It is always ironic to me when Reformed/Presbyterians (I assume you are) hold out this logic that one “can be a credo-baptist and a member in a Reformed Church in good standing” when no credo-baptist I have ever known would be fine with someone keeping his paedobaptist beliefs/practices. I think what you are suggesting is a form of “Bapterianism” that ends up being a form of paedobaptistic self-loathing. Ironically, I find credo-baptists to have a lot more enviable chutzpa about their beliefs/.practices than too many of us do. You might be tempted to think “Bapterianism” is a form of love and charity. But holding out something that allows a covenant child to be withheld the mark of God is actually an abuse and not very loving. Further, what is so repellant about telling a Christian parent to participate in a rite s/he may not fully understand but to also understand s/he will be patiently borne to come into its understanding? After all, I still don’t fully understand the gospel or baptism, but that doesn’t mean I resist either.

  34. Brother Zrim,

    I understand where you are coming from. I can understand why it is very compelling. I’ve still yet to develop this and I haven’t had time to read Dr. Clark’s RRC, I will try to do so when time presents itself though.

    With that in mind, Dr. Clark can probably ignore these comments because I’m sure he dealt with them in RRC (I can only imagine how frustrating it is when someone brings up issues with which you have dealt with at length while not reading your argument)

    I think that in the 16th, 17th, and most of the 18th century, your formula would work. My problem is that in the American ecclesiastical context there has been substantial democratization of the Church. Churches cannot function effectively IMO with 17th century assumptions of church polity and ecumenicism. Today, divisions are not quite as clear as they were during the time of Calvin and the Reformed Scholastics.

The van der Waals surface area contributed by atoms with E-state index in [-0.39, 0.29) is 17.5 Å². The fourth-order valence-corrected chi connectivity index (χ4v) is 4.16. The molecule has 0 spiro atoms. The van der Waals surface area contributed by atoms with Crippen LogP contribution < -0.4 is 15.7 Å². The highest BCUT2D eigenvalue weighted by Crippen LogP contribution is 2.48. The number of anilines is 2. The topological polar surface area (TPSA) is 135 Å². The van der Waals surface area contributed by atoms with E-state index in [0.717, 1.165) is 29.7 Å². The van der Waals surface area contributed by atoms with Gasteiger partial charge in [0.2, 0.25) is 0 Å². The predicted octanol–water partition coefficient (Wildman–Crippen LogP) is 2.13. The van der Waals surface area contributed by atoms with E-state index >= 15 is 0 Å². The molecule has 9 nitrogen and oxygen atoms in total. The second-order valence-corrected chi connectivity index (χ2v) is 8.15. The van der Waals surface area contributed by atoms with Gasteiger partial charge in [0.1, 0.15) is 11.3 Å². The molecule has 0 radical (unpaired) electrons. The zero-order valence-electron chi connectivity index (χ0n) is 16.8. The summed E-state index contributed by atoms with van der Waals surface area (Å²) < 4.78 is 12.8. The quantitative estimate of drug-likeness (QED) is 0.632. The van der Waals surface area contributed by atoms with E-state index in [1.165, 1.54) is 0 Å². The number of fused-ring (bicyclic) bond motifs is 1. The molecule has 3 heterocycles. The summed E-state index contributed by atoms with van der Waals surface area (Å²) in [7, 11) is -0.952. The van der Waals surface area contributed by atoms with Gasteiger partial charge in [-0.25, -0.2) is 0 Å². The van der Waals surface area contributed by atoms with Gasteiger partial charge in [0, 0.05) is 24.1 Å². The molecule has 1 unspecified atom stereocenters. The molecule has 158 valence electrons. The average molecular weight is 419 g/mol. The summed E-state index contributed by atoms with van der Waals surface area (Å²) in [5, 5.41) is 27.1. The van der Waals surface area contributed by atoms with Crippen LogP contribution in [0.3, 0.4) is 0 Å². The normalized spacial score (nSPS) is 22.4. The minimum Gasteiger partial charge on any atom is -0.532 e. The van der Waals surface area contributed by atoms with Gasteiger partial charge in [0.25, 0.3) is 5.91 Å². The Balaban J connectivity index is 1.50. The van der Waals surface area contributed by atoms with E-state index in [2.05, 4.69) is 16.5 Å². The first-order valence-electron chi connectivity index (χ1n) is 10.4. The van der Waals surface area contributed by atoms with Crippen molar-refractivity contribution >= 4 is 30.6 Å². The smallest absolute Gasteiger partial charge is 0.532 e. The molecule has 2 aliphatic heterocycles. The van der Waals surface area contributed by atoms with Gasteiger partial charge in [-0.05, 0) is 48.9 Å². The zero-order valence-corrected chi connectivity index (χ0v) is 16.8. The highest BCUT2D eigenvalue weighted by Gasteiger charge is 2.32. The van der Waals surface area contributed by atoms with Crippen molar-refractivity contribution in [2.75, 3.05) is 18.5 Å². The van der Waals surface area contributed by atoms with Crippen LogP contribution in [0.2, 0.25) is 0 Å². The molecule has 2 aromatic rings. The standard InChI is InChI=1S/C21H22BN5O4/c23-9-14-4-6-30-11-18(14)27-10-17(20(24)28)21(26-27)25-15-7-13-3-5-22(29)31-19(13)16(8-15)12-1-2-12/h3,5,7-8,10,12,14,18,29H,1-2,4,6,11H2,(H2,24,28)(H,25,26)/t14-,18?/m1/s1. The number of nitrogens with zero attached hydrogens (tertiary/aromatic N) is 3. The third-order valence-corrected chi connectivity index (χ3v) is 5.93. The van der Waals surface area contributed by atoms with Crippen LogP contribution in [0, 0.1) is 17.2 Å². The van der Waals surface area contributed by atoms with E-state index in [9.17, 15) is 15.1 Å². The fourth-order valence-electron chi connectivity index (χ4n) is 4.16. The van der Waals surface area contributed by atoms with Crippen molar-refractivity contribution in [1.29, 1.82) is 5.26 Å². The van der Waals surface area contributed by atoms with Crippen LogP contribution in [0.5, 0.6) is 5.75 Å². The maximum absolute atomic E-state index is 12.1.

Maybe I’m wrong on this issue, but coming from a Baptistic background like yourself, I sympathize with those who are working through the issue. My concern here is for the health of the church. We are developing informed laity who understand the Gospel and Reformed distinctives but we unnecessarily alienate uninformed people from our midst. This is the root of my concern for strict subscriptionism.

    I know that no one is proposing that we cast off those who have problems grasping the Reformed faith, but I am afraid that it comes off this way in practice.

  35. Brandon,

    I understand. But I am not at all convinced that the confusions of our time and place imply equivocation on our confessions, etc. The onus, actually, is to remain fauthful, not figure out how to get along. Trust me, I certainly hear what this comes off as. But consider:

    “I have no idea how there are three persons in one God.”

    “Oh, well, you can hold to three gods if that helps. Of course, those guys we’ll just stigmatize as ‘cultists’ can’t, but since you seem to love Jesus in the way I do, it’s OK for you. I’ll be over here loving Jesus and holding to the doctrine you can’t get your mind around.”

    Growing into an understanding far out paces any alternative and is simply not the same as “unnecessarily alienat[ing] uninformed people from our midst.”